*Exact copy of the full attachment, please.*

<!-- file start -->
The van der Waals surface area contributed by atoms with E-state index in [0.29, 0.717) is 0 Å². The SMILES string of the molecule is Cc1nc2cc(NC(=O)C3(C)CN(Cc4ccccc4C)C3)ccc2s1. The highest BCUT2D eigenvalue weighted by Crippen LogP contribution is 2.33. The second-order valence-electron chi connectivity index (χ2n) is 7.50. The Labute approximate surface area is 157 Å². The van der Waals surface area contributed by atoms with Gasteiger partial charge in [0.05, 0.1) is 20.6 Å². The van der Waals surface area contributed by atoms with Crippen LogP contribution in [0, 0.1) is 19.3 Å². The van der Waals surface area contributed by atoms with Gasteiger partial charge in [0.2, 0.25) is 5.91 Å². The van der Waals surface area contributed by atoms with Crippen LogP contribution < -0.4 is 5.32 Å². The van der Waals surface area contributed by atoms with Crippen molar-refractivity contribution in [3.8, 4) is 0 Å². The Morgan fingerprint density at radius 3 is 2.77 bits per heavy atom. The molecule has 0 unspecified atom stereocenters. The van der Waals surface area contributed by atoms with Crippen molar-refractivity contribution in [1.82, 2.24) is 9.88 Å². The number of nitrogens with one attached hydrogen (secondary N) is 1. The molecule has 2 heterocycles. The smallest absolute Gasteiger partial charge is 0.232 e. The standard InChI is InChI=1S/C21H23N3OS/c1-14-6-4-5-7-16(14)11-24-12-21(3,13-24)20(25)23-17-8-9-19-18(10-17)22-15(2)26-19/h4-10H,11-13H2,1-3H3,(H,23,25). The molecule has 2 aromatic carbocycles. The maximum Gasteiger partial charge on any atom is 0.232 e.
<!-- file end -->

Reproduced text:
The van der Waals surface area contributed by atoms with E-state index in [0.29, 0.717) is 0 Å². The SMILES string of the molecule is Cc1nc2cc(NC(=O)C3(C)CN(Cc4ccccc4C)C3)ccc2s1. The highest BCUT2D eigenvalue weighted by Crippen LogP contribution is 2.33. The second-order valence-electron chi connectivity index (χ2n) is 7.50. The Labute approximate surface area is 157 Å². The van der Waals surface area contributed by atoms with Gasteiger partial charge in [0.05, 0.1) is 20.6 Å². The van der Waals surface area contributed by atoms with Crippen LogP contribution in [0, 0.1) is 19.3 Å². The van der Waals surface area contributed by atoms with Gasteiger partial charge in [0.2, 0.25) is 5.91 Å². The van der Waals surface area contributed by atoms with Crippen LogP contribution < -0.4 is 5.32 Å². The van der Waals surface area contributed by atoms with Crippen molar-refractivity contribution in [3.8, 4) is 0 Å². The Morgan fingerprint density at radius 3 is 2.77 bits per heavy atom. The molecule has 0 unspecified atom stereocenters. The van der Waals surface area contributed by atoms with Crippen molar-refractivity contribution in [1.82, 2.24) is 9.88 Å². The number of nitrogens with one attached hydrogen (secondary N) is 1. The molecule has 2 heterocycles. The smallest absolute Gasteiger partial charge is 0.232 e. The standard InChI is InChI=1S/C21H23N3OS/c1-14-6-4-5-7-16(14)11-24-12-21(3,13-24)20(25)23-17-8-9-19-18(10-17)22-15(2)26-19/h4-10H,11-13H2,1-3H3,(H,23,25). The molecule has 2 aromatic carbocycles. The maximum Gasteiger partial charge on any atom is 0.232 e.